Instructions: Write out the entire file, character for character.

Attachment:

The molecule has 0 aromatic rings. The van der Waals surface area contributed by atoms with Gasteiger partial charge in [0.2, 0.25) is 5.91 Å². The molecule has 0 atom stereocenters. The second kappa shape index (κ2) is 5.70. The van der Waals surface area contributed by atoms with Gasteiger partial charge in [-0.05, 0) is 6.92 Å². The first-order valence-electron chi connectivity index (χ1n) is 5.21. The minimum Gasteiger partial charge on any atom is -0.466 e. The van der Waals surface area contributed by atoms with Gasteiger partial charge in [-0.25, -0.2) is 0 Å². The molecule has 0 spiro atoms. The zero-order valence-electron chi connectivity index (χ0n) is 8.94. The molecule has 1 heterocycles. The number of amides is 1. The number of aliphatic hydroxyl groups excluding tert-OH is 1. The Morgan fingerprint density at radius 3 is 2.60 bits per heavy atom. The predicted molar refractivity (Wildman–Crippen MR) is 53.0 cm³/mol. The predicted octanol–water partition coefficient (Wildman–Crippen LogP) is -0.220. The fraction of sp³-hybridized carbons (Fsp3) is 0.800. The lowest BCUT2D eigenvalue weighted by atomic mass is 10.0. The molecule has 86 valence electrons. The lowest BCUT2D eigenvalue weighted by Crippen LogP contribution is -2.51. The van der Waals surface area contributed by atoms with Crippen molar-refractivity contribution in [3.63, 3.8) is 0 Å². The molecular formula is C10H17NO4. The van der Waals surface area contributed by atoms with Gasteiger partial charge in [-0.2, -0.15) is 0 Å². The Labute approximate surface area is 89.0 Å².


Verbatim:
The molecule has 0 aromatic rings. The van der Waals surface area contributed by atoms with Gasteiger partial charge in [0.2, 0.25) is 5.91 Å². The molecule has 0 atom stereocenters. The second kappa shape index (κ2) is 5.70. The van der Waals surface area contributed by atoms with Gasteiger partial charge in [-0.05, 0) is 6.92 Å². The first-order valence-electron chi connectivity index (χ1n) is 5.21. The minimum Gasteiger partial charge on any atom is -0.466 e. The van der Waals surface area contributed by atoms with Gasteiger partial charge in [-0.25, -0.2) is 0 Å². The molecule has 0 spiro atoms. The zero-order valence-electron chi connectivity index (χ0n) is 8.94. The molecule has 1 heterocycles. The number of amides is 1. The number of aliphatic hydroxyl groups excluding tert-OH is 1. The Morgan fingerprint density at radius 3 is 2.60 bits per heavy atom. The predicted molar refractivity (Wildman–Crippen MR) is 53.0 cm³/mol. The predicted octanol–water partition coefficient (Wildman–Crippen LogP) is -0.220. The fraction of sp³-hybridized carbons (Fsp3) is 0.800. The lowest BCUT2D eigenvalue weighted by atomic mass is 10.0. The molecule has 86 valence electrons. The lowest BCUT2D eigenvalue weighted by Crippen LogP contribution is -2.51. The van der Waals surface area contributed by atoms with Crippen molar-refractivity contribution in [3.63, 3.8) is 0 Å². The molecular formula is C10H17NO4. The van der Waals surface area contributed by atoms with Gasteiger partial charge in [-0.2, -0.15) is 0 Å². The Labute approximate surface area is 89.0 Å².